By 1917 the US joined the war. Heeding the call for more adventure, Claudio tried to enlist with the US Army. He succeeded on his third attempt and was assigned to the Army’s 41st Division. He was now a Yankee doughboy. By December 1917, the boys were shipped off to France. Claudio was transferred shortly to the 28th Infantry Regiment, which fought at Cantigny. In late June 1918, he was badly wounded in combat.
On June 28, 1918, Pvt 1st Class Tomas Claudio, 26, died of wounds sustained in battle, joining the thousands of young men who served as cannon fodder in the Great War. The US Army would not leave him in France. It was not until 1921 when his remains were repatriated to the Philippines. Ten years after he first left home, Claudio, finally came back and was laid to rest at Manila North Cemetery.
Other local honors came soon. A new elementary school in his native Morong, Rizal, was quickly renamed after the hometown hero. Today, it has grown and is now called the Tomas Claudio Memorial College(s), offering up to graduate degrees in business and education.
Soon, another world war was raging in Europe.
Only Known Filipino in Normandy on D-Day
In June 1944, the invasion force of 160,000 Allied troops, one of the largest assembled in history, landed in Normandy, France. US Air Force Captain Paulino Ugarte was among them.
During the Commonwealth Era, Ugarte graduated from La Salle College in Manila. At some point shortly thereafter, he must have enlisted with the US Air Force. With the Allied nations needing all able-bodied men at the time, Ugarte was put on the fast track for pilot bomber duty. By November 1943, he was already co-piloting missions over Nazi Germany, flying B-24s/Liberators. Among the craft he flew, one was named “The Lemon Drop,” another B-24 was called “Princess.”
Ugarte served with the 44th Bomb Group of the U.S. Eighth Air Force. He flew 32 missions in Europe at a time when many did not survive beyond their 8th mission. On D-Day, he had been promoted to Captain and dropped paratroopers behind the Omaha Beachhead assault point.
More information about Ugarte's combat missions can be accessed at: http://bit.ly/1ibPFyi
Other than his La Salle school days and belonging to a Manila Spanish mestizo family, little else is known of Ugarte’s pre- and post-World War II life. The Ugartes were allied with the business empire of Andres Soriano. Paulino’s cousin, Sebastian Ugarte, became the publisher of The Philippines Herald, a leading Manila daily from the 1920s until Martial Law in 1972.
A Monuments Man
In the 2014 movie with George Clooney and Matt Damon, “Monuments Men,” the actors portrayed the advance team of a brigade assigned to find and confiscate hidden caches of art stolen by the Nazis. A Filipino was a member of the brigade.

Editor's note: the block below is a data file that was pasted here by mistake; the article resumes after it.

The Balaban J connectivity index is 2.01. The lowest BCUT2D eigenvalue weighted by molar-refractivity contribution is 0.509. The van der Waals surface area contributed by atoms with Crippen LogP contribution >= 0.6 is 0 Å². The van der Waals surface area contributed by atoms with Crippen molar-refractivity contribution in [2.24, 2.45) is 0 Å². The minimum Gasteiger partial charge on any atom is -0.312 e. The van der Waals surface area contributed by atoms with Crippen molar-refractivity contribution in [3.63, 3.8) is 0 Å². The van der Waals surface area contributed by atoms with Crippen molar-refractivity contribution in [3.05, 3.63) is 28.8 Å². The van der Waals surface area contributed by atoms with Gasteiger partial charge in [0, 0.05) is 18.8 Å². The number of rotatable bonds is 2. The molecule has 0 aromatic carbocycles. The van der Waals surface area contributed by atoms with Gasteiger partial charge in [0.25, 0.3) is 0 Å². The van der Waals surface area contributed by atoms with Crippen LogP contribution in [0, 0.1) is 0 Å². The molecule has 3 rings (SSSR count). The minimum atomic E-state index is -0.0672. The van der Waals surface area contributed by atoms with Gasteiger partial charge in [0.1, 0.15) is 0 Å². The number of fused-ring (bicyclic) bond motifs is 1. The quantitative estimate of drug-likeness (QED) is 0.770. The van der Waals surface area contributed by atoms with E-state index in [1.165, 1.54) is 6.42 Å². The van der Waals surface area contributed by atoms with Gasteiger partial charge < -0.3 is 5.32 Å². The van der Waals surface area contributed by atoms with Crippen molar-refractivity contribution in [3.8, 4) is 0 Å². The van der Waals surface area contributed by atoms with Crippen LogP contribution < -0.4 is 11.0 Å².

Frederic Ossorio, originally of Manila and Victorias City, Negros Occidental, belonged to the follow-up team, whose members had art history backgrounds. Once the sites of stolen art were secured and cleared of booby traps, it was the follow-up team’s mission to take inventory and catalogue the art for eventual return to their rightful owners, if still traceable.
Frederic was one of five Ossorio brothers from the family that owned the Victorias Sugar Milling Company of Negros. They grew up in “sophisticated” Manila but in 1927, the family moved abroad, first to Europe and finally settling in Greenwich, Connecticut in 1935. Frederic then went to study, first at Yale, then Harvard Business School.
When war with Germany was in the offing in 1938-39, Frederic, by now a full-fledged US citizen, enlisted with the US Army. In April 1944 he took part in the Rome-Arno campaign.
Ossorio was discharged from the US Army on January 21, 1946 but stayed on to assist with restitution efforts. He worked with the Property Control Branch of the Reparations, Deliveries and Restitutions (RD&R) Division, US Allied Commission (Monuments Men unit) in Vienna, with the assimilated rank of Second Lieutenant.
In those recovery efforts, one of the paintings that Ossorio handled, authenticated and publicly spoke of after the war was Field with Poppies by Vincent Van Gogh. Ossorio informally identified it as “…the Red Poppy Field,” and said it was taken by the Nazis from a collection in Holland. Its last wartime ownership was traced to a Balder von Schirach.
In 1950 Frederic returned to the Philippines and worked for Victorias Milling and a new family company, Ossorio Securities. From 1961 to 1984, he served on the board of Amstar Corporation. Frederic and his wife, Siena, collected works by artists such as Richard Pousette-Dart and Lee Bontecou. He eventually became a philanthropist and art patron, donating many works to major American museums.